Why We Need White Line Road Markings

The idea that less / fewer road signs and markings make for better road safety is not new, and indeed has been part of the design of roads and junctions for some time.


The idea is to make drivers more situationally aware of their relationship to other drivers and hazards, not to make the driving more hazardous.

So, fewer instructions on rights of way, imperatives and priorities, and less information signs beyond the immediate situation, mean the driver must work out what is safe and appropriate in the immediate situation. ie each must check decisions with the behaviour other road users rather than take your own rights of way for granted as signposted.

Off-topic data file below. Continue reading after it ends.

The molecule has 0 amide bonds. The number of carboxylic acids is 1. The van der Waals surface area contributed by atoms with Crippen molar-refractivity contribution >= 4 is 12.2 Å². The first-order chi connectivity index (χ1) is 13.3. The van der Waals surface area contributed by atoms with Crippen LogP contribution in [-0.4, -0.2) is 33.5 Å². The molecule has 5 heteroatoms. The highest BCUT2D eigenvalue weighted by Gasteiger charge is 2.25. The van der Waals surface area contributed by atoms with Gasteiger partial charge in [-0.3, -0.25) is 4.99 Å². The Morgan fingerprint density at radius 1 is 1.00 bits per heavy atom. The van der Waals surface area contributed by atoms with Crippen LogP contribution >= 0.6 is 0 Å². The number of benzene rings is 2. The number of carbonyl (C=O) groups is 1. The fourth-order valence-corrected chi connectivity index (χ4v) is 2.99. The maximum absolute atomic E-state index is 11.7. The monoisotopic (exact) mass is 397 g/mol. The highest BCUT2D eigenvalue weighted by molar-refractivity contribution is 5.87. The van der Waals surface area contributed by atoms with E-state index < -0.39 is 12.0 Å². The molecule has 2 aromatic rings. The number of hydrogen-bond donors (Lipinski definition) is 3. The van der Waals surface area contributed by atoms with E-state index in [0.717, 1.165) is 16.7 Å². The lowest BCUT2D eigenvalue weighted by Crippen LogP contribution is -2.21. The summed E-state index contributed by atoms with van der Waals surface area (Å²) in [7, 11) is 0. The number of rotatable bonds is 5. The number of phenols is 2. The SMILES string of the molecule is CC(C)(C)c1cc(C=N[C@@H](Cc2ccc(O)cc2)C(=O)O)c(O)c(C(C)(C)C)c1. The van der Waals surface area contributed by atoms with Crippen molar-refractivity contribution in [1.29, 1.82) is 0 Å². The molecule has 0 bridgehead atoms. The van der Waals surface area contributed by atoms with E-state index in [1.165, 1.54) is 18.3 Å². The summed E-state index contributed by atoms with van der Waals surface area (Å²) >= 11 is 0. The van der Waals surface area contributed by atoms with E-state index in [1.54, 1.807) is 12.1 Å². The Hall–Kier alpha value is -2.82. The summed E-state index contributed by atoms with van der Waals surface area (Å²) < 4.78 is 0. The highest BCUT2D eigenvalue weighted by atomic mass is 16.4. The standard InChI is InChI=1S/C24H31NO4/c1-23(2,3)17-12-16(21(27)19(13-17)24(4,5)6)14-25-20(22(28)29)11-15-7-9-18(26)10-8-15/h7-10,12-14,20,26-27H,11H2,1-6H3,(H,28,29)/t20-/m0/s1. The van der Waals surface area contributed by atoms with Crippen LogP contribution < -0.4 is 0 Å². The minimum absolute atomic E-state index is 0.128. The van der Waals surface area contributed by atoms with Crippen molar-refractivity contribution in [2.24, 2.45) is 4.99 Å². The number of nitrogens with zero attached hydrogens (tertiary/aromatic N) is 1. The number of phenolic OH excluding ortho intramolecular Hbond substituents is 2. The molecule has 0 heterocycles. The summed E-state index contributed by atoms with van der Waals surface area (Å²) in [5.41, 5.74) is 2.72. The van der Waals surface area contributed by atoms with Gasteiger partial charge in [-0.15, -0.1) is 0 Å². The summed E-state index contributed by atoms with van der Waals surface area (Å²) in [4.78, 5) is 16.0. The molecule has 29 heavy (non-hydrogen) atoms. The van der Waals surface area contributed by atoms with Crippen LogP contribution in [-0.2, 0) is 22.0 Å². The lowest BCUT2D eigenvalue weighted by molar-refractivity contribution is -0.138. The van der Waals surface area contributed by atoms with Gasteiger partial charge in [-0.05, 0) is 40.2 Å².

Signs and layouts that help you see and better judge the road and other users are essential. Driving lights, hi-vis panels, cats-eyes, curves that increase lines of sight, clearance of visual obstructions, white carriageway lines (without instructions) all help visualise your situation.

Making roads more hazardous – making it harder for a driver to judge available safe space – will tend to slow down cautious drivers, but unless your objective was to increase travel times, the slower speed won’t reduce the hazard. It’s the increased hazard that is reducing the speed. How dumb is that?

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